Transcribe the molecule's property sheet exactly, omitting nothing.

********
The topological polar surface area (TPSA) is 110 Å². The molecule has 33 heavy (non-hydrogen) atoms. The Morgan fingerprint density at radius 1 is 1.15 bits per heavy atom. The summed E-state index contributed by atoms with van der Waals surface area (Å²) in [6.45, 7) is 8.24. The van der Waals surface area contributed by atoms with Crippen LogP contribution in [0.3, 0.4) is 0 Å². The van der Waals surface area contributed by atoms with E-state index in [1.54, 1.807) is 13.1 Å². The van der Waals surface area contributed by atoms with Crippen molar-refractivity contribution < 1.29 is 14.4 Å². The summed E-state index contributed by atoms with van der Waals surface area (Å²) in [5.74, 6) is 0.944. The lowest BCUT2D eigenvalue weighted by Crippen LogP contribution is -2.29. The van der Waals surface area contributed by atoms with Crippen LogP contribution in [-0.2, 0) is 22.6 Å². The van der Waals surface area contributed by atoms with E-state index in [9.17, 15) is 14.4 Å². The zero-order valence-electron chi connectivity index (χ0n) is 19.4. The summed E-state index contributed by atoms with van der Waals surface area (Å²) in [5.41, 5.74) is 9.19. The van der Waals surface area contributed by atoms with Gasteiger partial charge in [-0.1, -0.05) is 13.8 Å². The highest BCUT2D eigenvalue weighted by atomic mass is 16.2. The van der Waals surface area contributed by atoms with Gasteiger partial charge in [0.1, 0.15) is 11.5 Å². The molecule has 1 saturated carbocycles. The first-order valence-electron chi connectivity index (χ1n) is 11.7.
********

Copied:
The topological polar surface area (TPSA) is 110 Å². The molecule has 33 heavy (non-hydrogen) atoms. The Morgan fingerprint density at radius 1 is 1.15 bits per heavy atom. The summed E-state index contributed by atoms with van der Waals surface area (Å²) in [6.45, 7) is 8.24. The van der Waals surface area contributed by atoms with Crippen LogP contribution in [0.3, 0.4) is 0 Å². The van der Waals surface area contributed by atoms with E-state index in [1.54, 1.807) is 13.1 Å². The van der Waals surface area contributed by atoms with Crippen molar-refractivity contribution < 1.29 is 14.4 Å². The summed E-state index contributed by atoms with van der Waals surface area (Å²) in [5.74, 6) is 0.944. The lowest BCUT2D eigenvalue weighted by Crippen LogP contribution is -2.29. The van der Waals surface area contributed by atoms with Crippen LogP contribution in [-0.2, 0) is 22.6 Å². The van der Waals surface area contributed by atoms with E-state index in [9.17, 15) is 14.4 Å². The zero-order valence-electron chi connectivity index (χ0n) is 19.4. The summed E-state index contributed by atoms with van der Waals surface area (Å²) in [5.41, 5.74) is 9.19. The van der Waals surface area contributed by atoms with Gasteiger partial charge in [-0.1, -0.05) is 13.8 Å². The highest BCUT2D eigenvalue weighted by atomic mass is 16.2. The van der Waals surface area contributed by atoms with Gasteiger partial charge in [0.1, 0.15) is 11.5 Å². The molecule has 1 saturated carbocycles. The first-order valence-electron chi connectivity index (χ1n) is 11.7.